'Whom Shall I Send? Send Me!'
Professor Charles Ogletree on the life and legacy of the late civil rights lawyer John Payton.
Charles Ogletree and Henry Louis Gates Jr.
You could not have found a better partner than Gay. Her work in moving the justice agenda to a global level is inspiring and comforting. I remember her unprecedented work in pursuing the end of apartheid in South Africa, including receiving the election ballot from then citizen and soon after President Nelson Mandela, in the first democratic election held in that country. It is no wonder that she received the MacArthur "Genius" award for her humanitarian work, and that you both served as domestic and global ambassadors for justice and democracy.
John, as I think about your incredible work, I'm reminded of a Scripture in the sixth chapter of Isaiah, the eighth verse, in the Holy Bible that says: "Then I heard the voice of the Lord saying, 'Whom shall I send? And who will go for us?' And I said, 'Here am I. Send me!' "
Those words remind me of you. Always responding to the call of duty. Taking on any task, no matter how difficult, thinking ahead and seeking to discover the next battleground and already having a plan of action in mind. For the last few months, I watched in awe as you followed the Fisher case through the circuit court, and the recent decision of the Supreme Court to hear the case. It was the penultimate challenge to your successful work in the Gratz and Grutter cases on affirmation action. You were preparing for that case with the meticulous detail that I have seen in everything you do. Coming almost 10 years after Gratz and Grutter, you were ready to continue to fight to preserve the right of institutions of higher education to keep their doors open to a diverse student body.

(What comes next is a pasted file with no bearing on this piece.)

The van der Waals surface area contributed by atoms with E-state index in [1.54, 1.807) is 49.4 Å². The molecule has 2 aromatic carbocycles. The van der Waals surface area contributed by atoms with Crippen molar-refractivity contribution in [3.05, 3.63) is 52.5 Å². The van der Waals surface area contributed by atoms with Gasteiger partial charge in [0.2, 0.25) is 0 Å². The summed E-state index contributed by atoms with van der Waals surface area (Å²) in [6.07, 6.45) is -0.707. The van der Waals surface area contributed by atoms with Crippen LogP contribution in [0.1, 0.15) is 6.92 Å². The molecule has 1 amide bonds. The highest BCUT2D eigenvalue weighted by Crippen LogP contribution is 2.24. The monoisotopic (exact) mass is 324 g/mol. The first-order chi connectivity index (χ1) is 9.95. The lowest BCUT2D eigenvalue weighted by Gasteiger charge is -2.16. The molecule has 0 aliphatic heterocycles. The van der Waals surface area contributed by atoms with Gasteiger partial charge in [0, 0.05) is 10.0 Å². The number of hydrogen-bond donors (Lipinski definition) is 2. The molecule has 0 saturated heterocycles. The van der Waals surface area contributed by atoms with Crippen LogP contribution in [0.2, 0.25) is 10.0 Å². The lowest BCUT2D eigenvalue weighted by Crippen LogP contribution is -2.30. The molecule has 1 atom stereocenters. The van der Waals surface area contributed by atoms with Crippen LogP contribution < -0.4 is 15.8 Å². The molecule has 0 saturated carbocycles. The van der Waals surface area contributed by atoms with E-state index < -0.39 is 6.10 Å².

I promise you that we will continue this struggle in your honor. You can say, as the apostle Paul said, after being jailed and constantly challenged as he kept his convictions, "I have fought the good fight. I have finished my course. I have kept the faith." You have, too, my brother, and we are grateful for it.
Charles J. Ogletree Jr. is the Jesse Climenko Professor of Law at Harvard Law School and the executive director of the Charles Hamilton Houston Institute for Race and Justice.